The Pros and Cons of Buying an iPhone Directly From Apple

Debating whether to buy an iPhone from Apple or your cell phone carrier? Here's what you need to know.

person holding an iphone13 Box Photo: Getty Images

Eager to get your hands on the latest iPhone? You can buy one from just about any major electronics retailer, but because most stores offer the same models at roughly the same prices, it’s often simpler and more convenient to buy an iPhone directly from Apple or your carrier.

But shopping for a phone involves more than convenience and price. You also have to consider things like extended warranties, the cost and ease of screen replacement and other repairs, and the long-term commitments woven into some deals offered by carriers.

How do you decide which route is best? Here are some things to consider.

The Pros of Buying an iPhone From Apple

Frequent upgrades. If you like having the latest iPhone in your pocket the week it’s launched, take a look at Apple’s iPhone Upgrade Program. It helps you get that new phone every year by trading in your current model and making 12 months’ worth of payments to cover the balance in price.

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Tech support: Baked into the iPhone Upgrade Program is AppleCare+, which is one of the few extended-warranty programs recommended by Consumer Reports for certain consumers. That means if your phone gets damaged, you can take it straight to Apple to have it fixed or replaced as part of your plan. 

The iPhone Upgrade Program starts at $35 per month, depending on the phone model you select. If you buy an iPhone 13 with 128GB of storage, for example, it costs $40 per month. If you use Apple’s no-interest financing for 24 months, the same phone costs $33 per month without AppleCare+. That $7 a month difference in price may be worth it to you if you want a new phone every year, plus the benefits of extended coverage.

Low insurance cost: Although you have the option to purchase cell phone insurance through your service provider, those plans usually have a higher price than AppleCare+ and offer fewer benefits, says Marsha Barnes, a financial coach and CEO/founder of The Finance Bar. Adding theft and loss coverage to the AppleCare+ included in the iPhone Upgrade Program starts at about $4 per month. Meanwhile, Verizon charges $17 per month for insurance and device protection, T-Mobile’s insurance ranges from $7 to $18 per month, and AT&T’s device protection plan costs $15 per month.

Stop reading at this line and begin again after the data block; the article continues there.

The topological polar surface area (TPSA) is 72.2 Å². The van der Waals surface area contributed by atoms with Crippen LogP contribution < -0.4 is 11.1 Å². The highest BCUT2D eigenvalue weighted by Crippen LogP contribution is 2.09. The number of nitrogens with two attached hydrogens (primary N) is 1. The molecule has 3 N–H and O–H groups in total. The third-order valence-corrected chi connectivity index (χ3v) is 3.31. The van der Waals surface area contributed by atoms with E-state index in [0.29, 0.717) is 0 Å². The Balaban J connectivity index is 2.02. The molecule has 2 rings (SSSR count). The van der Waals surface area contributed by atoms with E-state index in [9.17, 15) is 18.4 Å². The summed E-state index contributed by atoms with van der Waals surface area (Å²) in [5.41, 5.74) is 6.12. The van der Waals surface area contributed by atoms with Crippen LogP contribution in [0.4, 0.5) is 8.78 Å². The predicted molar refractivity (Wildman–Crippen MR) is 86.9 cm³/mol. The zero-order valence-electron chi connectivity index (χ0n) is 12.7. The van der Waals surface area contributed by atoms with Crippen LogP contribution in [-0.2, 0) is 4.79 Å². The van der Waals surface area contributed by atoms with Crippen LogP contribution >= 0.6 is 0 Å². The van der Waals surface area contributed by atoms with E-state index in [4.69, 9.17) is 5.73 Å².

Switching carriers at any time: If you buy an unlocked phone through Apple, you can switch cell phone providers at will, even if you haven’t yet paid off your phone. If you buy your phone through a carrier, you have to pay the full remaining balance before bolting.

Greater availability: You can buy an iPhone immediately in your choice of color and storage capacity at one of 272 Apple Store locations in the U.S. or have it shipped to you for free. Depending on your location, you might even be able to get two-hour delivery. In contrast, when I checked T-Mobile’s website, all of the iPhone 13 models were on backorder for several weeks. The iPhone 13 Pro was backordered for a couple of weeks on Verizon, too.

The Apple Store also has a wider range of accessories than most carrier stores.

The Cons of Buying an iPhone From Apple

You could miss special discounts. Although the iPhone rarely goes on sale anywhere, carriers often offer limited-time promotions if you trade in an old phone, add a new line, or switch to their service. For example, Verizon is currently offering up to $1,000 in bill credits with a qualified trade-in and if you’re on or upgrade to an Unlimited plan; it’s also offering an iPhone 11 for free when you switch from a different carrier or add a new line. T-Mobile is offering up to $1,000 off with a trade in and if you’re on or upgrade to their Magenta MAX plan. And AT&T is offering up to $800 in bill credits if you trade in an eligible smartphone. 

Apple’s website highlights some special deals from these carriers but not all of them, so it’s worth checking with your carrier before ordering your iPhone.

Potentially lower trade-in value: Your current phone might be worth more when you trade it in at a carrier instead of Apple. An iPhone 11 in good shape, for example, has a $300 trade-in value at Apple compared with $800 at T-Mobile and AT&T, thanks to current promotions. Android phones, such as the Samsung Galaxy S21+, also have much less trade-in value at Apple than at cell phone carriers—and Apple’s list of eligible trade-ins is much shorter, too.

Shorter financing term: Apple’s no-interest financing is spread over 24 months, so your monthly payment might be slightly higher than with carriers that have longer financing terms. T-Mobile spreads payments across 30 months, AT&T breaks payments into 36 months, and Verizon offers either 24- or 30-month financing. The total retail price will be about the same regardless of where you buy, but a longer term can be a bit easier on your wallet from month to month.


Headshot of CR author Melanie Pinola

Melanie Pinola

I've loved gadgets for as long as I can remember. In fact, my first smartphone was the Nokia 9000, a marvel in the late '90s for having the world's first graphical web browser on a mobile device. I'm still enchanted with technology, and as a tech writer, it's my goal to help people get the most out of it. When I'm not researching or writing, I'm playing video games with my family, testing new recipes, or trying to get my puppy to stop eating sticks. Feel free to reach me on Twitter (@melaniepinola).